marplot


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mar·plot

 (mär′plŏt′)
n.
An officious meddler whose interference compromises the success of an undertaking.

[After Marplot, , a character in The Busy Body, a play by Susannah Centlivre (1669-1723).]

marplot

(ˈmɑːˌplɒt)
n
a person who interferes with, or spoils, a plot or plan

mar•plot

(ˈmɑrˌplɒt)

n.
a person who spoils a plot, design, or project by meddling.
[1700–10]

marplot

- A person who spoils a plot or who ruins the success of an undertaking or process.
See also related terms for success.
Mentioned in ?
References in classic literature ?
A restless movement from Laurie suggested that his chair was not easy, or that he did not like the plan, and made the old man add hastily, "I don't mean to be a marplot or a burden.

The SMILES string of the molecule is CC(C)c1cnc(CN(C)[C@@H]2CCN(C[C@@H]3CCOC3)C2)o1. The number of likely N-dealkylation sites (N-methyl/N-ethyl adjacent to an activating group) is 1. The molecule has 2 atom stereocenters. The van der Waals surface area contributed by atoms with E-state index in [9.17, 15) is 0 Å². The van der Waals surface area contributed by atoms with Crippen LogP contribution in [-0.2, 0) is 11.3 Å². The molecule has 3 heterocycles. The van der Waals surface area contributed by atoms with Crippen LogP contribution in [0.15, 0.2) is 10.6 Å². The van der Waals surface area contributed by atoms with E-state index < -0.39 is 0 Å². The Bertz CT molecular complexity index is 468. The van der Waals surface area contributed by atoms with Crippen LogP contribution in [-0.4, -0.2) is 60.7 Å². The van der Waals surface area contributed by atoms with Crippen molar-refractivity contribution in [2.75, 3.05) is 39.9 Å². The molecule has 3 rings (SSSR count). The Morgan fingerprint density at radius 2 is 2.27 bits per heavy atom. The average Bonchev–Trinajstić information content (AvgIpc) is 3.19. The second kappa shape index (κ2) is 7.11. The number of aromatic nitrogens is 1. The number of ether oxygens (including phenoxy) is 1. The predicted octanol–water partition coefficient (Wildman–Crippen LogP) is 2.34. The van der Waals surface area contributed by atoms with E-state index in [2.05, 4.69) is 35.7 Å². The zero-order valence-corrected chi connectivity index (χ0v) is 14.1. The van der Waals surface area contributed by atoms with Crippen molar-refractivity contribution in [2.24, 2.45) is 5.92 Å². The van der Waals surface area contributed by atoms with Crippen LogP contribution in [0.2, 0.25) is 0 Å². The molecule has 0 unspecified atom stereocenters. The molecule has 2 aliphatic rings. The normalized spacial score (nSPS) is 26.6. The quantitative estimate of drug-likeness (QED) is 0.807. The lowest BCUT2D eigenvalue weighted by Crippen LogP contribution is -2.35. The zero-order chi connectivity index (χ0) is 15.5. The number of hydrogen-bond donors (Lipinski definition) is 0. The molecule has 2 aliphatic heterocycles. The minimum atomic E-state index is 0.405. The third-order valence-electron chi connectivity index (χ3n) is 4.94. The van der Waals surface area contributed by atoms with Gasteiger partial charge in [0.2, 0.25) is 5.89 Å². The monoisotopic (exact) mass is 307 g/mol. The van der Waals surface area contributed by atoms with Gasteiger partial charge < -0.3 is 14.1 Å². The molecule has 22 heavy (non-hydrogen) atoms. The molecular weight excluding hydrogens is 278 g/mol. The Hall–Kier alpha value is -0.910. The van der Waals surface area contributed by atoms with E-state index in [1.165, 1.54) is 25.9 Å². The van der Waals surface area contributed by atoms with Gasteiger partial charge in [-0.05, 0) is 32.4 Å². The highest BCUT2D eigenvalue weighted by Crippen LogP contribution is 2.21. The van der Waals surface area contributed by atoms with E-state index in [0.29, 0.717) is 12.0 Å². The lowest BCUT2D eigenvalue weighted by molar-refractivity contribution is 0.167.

Consequently, when the Reverend Frank had willingly engaged that he and his wife would accompany Lightwood back, he said, as a matter of course: 'We must make haste to get out, Margaretta, my dear, or we shall be descended on by Mrs Sprodgkin.' To which Mrs Milvey replied, in her pleasantly emphatic way, 'Oh YES, for she IS such a marplot, Frank, and DOES worry so!' Words that were scarcely uttered when their theme was announced as in faithful attendance below, desiring counsel on a spiritual matter.
('Which you haven't, you Marplot,' observed my aunt, in an indignant whisper.)